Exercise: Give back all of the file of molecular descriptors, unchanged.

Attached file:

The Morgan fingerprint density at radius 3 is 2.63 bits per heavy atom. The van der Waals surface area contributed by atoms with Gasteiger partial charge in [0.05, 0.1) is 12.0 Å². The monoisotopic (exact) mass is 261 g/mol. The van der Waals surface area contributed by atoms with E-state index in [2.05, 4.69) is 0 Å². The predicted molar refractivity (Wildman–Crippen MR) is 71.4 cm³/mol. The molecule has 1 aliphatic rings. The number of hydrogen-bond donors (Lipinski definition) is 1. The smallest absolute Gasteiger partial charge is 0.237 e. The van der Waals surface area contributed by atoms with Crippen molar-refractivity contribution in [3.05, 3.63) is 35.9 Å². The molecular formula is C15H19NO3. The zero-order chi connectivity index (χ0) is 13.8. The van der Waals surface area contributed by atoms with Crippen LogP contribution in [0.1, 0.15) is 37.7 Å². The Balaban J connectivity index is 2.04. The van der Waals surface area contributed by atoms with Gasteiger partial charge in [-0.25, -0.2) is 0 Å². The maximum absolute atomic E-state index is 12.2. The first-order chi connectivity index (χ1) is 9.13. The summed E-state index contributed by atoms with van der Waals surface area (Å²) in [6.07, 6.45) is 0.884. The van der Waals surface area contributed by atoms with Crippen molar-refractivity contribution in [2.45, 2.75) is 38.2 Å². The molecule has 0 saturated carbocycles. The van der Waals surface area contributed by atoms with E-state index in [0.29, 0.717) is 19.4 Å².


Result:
The Morgan fingerprint density at radius 3 is 2.63 bits per heavy atom. The van der Waals surface area contributed by atoms with Gasteiger partial charge in [0.05, 0.1) is 12.0 Å². The monoisotopic (exact) mass is 261 g/mol. The van der Waals surface area contributed by atoms with E-state index in [2.05, 4.69) is 0 Å². The predicted molar refractivity (Wildman–Crippen MR) is 71.4 cm³/mol. The molecule has 1 aliphatic rings. The number of hydrogen-bond donors (Lipinski definition) is 1. The smallest absolute Gasteiger partial charge is 0.237 e. The van der Waals surface area contributed by atoms with Crippen molar-refractivity contribution in [3.05, 3.63) is 35.9 Å². The molecular formula is C15H19NO3. The zero-order chi connectivity index (χ0) is 13.8. The van der Waals surface area contributed by atoms with Crippen LogP contribution in [0.1, 0.15) is 37.7 Å². The Balaban J connectivity index is 2.04. The van der Waals surface area contributed by atoms with Gasteiger partial charge in [-0.25, -0.2) is 0 Å². The maximum absolute atomic E-state index is 12.2. The first-order chi connectivity index (χ1) is 9.13. The summed E-state index contributed by atoms with van der Waals surface area (Å²) in [6.07, 6.45) is 0.884. The van der Waals surface area contributed by atoms with Crippen molar-refractivity contribution in [2.45, 2.75) is 38.2 Å². The molecule has 0 saturated carbocycles. The van der Waals surface area contributed by atoms with E-state index in [0.29, 0.717) is 19.4 Å².